The Chase Sapphire Preferred® Card (review) and Chase Sapphire Reserve® Card (review) are two of the most popular travel rewards credit cards. They both have excellent welcome offers (particularly the Sapphire Preferred), great points earning structures, and valuable benefits. Which of the cards makes the most sense depends on the type of consumer you are.
For those considering applying for either of these cards, one major consideration is the 48-month rule, which you have to follow in order to earn the welcome bonus on either card. In this post I wanted to take a closer look at how that works. This is in addition to standard Chase application restrictions, including the 5/24 rule (though there are some reports of people being approved in spite of being over the 5/24 limit).
In this post:
How the Chase Sapphire 48-month rule works
The product is not available to either (i) current cardmembers of any Sapphire credit card, or (ii) previous cardmembers of any Sapphire credit card who received a new cardmember bonus within the last 48 months.
There’s sometimes confusion about what exactly this means, so let me try to clarify. You’re not eligible for the welcome bonus on the Chase Sapphire Preferred or Chase Sapphire Reserve if:
- You currently have any Chase Sapphire credit card (this includes the Preferred and the Reserve)
- You are a previous cardmember who has received a bonus on a Chase Sapphire credit card in the past 48 months (this includes the Preferred and Reserve); the 48 months wouldn’t be from when you opened the card, but rather from when you earned the bonus
In other words, you are potentially eligible for either the Chase Sapphire Preferred or Chase Sapphire Reserve if you’ve had one of the Chase Sapphire cards in the past, you just can’t currently have one of the cards, and can’t have received a new cardmember bonus on one of the cards in the past 48 months.
Note that being an authorized user on someone else’s Chase Sapphire card (either currently or in the past) wouldn’t make you ineligible for earning the bonus on the card yourself.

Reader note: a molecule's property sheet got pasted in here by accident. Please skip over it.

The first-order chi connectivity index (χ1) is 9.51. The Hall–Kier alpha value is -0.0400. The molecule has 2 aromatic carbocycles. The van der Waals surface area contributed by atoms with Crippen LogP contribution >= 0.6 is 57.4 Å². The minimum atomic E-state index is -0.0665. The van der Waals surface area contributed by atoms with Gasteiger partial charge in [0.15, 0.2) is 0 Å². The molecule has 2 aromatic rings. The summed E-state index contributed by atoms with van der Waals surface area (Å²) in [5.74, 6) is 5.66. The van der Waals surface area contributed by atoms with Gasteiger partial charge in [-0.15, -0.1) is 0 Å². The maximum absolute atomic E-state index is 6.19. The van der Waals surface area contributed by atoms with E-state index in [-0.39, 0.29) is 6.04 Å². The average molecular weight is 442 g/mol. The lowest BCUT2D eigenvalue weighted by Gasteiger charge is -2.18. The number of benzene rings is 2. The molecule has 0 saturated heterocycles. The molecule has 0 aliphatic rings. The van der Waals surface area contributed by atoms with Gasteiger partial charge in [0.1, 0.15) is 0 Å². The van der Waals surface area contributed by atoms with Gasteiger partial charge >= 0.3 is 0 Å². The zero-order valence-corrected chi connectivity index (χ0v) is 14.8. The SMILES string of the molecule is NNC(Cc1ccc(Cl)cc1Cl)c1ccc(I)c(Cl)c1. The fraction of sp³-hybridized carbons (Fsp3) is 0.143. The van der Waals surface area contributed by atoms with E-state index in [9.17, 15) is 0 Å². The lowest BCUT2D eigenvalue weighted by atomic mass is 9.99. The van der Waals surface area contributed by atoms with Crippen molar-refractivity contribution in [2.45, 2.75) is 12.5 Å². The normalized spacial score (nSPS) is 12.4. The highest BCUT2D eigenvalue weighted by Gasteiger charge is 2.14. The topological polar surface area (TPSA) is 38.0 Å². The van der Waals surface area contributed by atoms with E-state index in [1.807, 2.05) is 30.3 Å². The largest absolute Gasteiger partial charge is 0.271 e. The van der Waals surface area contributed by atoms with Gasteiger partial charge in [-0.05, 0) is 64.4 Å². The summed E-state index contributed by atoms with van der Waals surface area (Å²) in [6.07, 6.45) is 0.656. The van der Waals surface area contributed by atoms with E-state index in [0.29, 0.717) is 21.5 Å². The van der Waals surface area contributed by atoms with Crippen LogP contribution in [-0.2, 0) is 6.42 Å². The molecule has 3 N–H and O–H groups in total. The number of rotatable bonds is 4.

When are you considered a previous Chase Sapphire cardmember?
As you can see based on the terms, eligibility for the Chase Sapphire Preferred or Chase Sapphire Reserve is based on not currently having either of these cards, and based on not being a previous cardmember who received a bonus on either card within the past 48 months.
Many wonder at what point you’re considered a previous cardmember based on having had the card in the past. Most data points suggest that you’re considered a previous cardmember within a few days of canceling an account. Personally I’d recommend waiting until the next calendar month, just to be on the safe side.
In other words, say you had the Chase Sapphire Preferred (and earned the bonus over 48 months ago), and then closed the account on November 15. You might then potentially be eligible for the Chase Sapphire Reserve within a few days, though personally I’d wait until December 1 to apply, just to be on the safe side.
The Chase Sapphire Preferred and Chase Sapphire Reserve are two of the most popular travel rewards credit cards. If you’re considering applying for a Chase Sapphire card but have had one in the past, the biggest restriction to be aware of is the 48-month rule, which impacts bonus eligibility.
This means you can’t earn the bonus on either card if you currently have a Chase Sapphire card, or are a previous cardmember who has received a bonus on a Chase Sapphire card in the past 48 months. Hopefully the above clarifies any questions you may have about this rule (and if it doesn’t, please let me know).
What has your experience been with Chase’s 48-month rule?